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Topic Review (Newest First)
05-20-2019 03:18 PM
'48 Austin Congratulations and you did it without paying someone crazy money.
05-19-2019 04:01 PM
Ralfareno Heater problem solved. I replace the water pump with a clock wise rotation pump. Heater is working great. Radiator holding at 180.Thanks for all the help.
05-14-2019 02:18 PM
cerial I forgot the thermostat in that. Pull the hose at the block and pull the thermostat then tap the key
05-14-2019 09:57 AM
Heater Problems

I blocked off the heater return line.
05-14-2019 06:18 AM
'48 Austin What suction hose did you block off in your bucket test? If coolant can't get to the pump, then the pump can't pump coolant. If your pump is questionable, remove it and check it out. Check my pictures above to determine the pump rotation. You have a v belt drive so the pump impeller has to be designed for same as "crank rotation". See picture.
05-13-2019 01:01 PM
Ralfareno Here is what I did. I blocked off the suction hose. I removed the hose from the manifold. Installed a short piece of hose and pointed it in a bucket. Had a helper start the engine. No pressure coming out. I could block the flow with my thumb with no problem. I am now thinking the water pump is a reverse flow pump. What are your thoughts?
05-13-2019 11:19 AM
'48 Austin It sounds like you may have a big air bubble in the system. Make sure your radiator is full to the cap after it cools down. Do you have an overflow tank? If you do, it should be about 1/3 full when cold. Is your fan belt the proper width for the pulleys and tight? Pressure cap should be about 12 PSI. Modern cars go up to 16 PSI or more. Is your bottom radiator hose collapsing restricting flow to the water pump?
05-13-2019 08:39 AM
Ralfareno The engine would run at 142 degrees for the longest time an then jump to 180 and over heat.
05-13-2019 08:35 AM
Ralfareno Austin, Thanks for all your help. I did have some over heating issues. I had a non pressure cap on the radiator. It would take a very long time to over heat. Usually in stop and go traffic. I have since install a new aluminum radiator with pressure cap.
05-13-2019 07:00 AM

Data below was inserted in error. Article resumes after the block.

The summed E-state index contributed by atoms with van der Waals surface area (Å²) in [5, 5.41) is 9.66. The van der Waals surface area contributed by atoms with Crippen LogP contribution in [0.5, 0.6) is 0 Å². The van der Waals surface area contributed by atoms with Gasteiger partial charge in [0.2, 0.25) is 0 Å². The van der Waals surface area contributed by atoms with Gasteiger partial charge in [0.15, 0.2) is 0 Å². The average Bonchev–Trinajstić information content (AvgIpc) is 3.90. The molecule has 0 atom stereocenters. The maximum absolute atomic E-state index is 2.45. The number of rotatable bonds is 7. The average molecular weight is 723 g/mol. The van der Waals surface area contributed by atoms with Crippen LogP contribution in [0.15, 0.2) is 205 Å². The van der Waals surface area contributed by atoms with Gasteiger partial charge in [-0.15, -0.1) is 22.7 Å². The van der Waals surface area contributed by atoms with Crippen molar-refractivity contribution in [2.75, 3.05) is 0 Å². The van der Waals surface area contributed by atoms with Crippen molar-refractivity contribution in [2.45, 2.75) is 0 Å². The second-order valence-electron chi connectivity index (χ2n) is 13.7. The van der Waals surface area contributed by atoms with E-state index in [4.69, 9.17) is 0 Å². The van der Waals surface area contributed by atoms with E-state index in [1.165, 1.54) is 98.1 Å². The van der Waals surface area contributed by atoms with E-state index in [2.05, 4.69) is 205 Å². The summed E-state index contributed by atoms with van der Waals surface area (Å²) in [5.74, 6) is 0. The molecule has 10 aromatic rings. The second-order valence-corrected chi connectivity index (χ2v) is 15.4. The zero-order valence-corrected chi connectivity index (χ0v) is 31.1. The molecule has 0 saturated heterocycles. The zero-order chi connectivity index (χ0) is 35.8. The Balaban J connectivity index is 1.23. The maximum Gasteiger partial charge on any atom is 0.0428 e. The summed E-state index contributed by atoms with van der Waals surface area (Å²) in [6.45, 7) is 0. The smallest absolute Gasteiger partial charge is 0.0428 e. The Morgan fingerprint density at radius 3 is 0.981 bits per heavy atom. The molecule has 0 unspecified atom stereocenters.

Originally Posted by Ralfareno View Post
Still working on this issue. I will try the bucket suggestion. Is there a way to identify a water pump? With out taking it apart?
Put some marking paint, whiteout, sticker, etc on the front of your crank pulley and water pump pulley.

Have someone tap the key while you watch to see if your crank is turning clockwise or counter clockwise.

If the water pump is turning the same way as the crank that is standard rotation. If turning the other way that is reverse rotation.

To find long from short you measure from the block face to the front of the pulley to get a rough measurement. Short is around 5 5/8 with a pulley. Long is around 7 1/4.
05-13-2019 04:53 AM
'48 Austin As was said in earlier posts, if you had the wrong rotation water pump, the engine would boil over in a matter of a few minutes. Also see my picture above.
05-12-2019 10:07 PM
Ralfareno I have discovered my water pump has seven bolt mounting. Does this indicate a ccw rotation? If so does anyone make a seven bolt cw rotation pump? Thanks
05-12-2019 10:51 AM
Ralfareno Still working on this issue. I will try the bucket suggestion. Is there a way to identify a water pump? With out taking it apart?
04-07-2019 08:59 AM
cerial Your heater hose on top of the intake feeds the heater then the return line from the heater goes to the waterpump.

Get a bucket fill it about 1/2 way up.
Put both these hoses in the bucket away from moving parts.
Start the engine.
It should spray out coolant from the intake(pressure)hose like nuts.

If it doesn't your pump has a issue.

Sometimes ford used a 3rd bypass hose which you can eliminate. This just bypasses the heatercore to keep hot coolant from running through it during the summer. Most of the time it does not work or causes a restriction. Less parts is better.

You can flip your hoses every couple of years to send coolant backwards through the heater core and keep it clean.
04-06-2019 10:51 AM
'48 Austin The 90 degree bypass hose and the heater both bypass the thermostat when the thermostat is closed with engine cold. By choking off the 90 degree bypass hose, the coolant has to go thru the heater especially when the thermostat is closed. Give it a shot.
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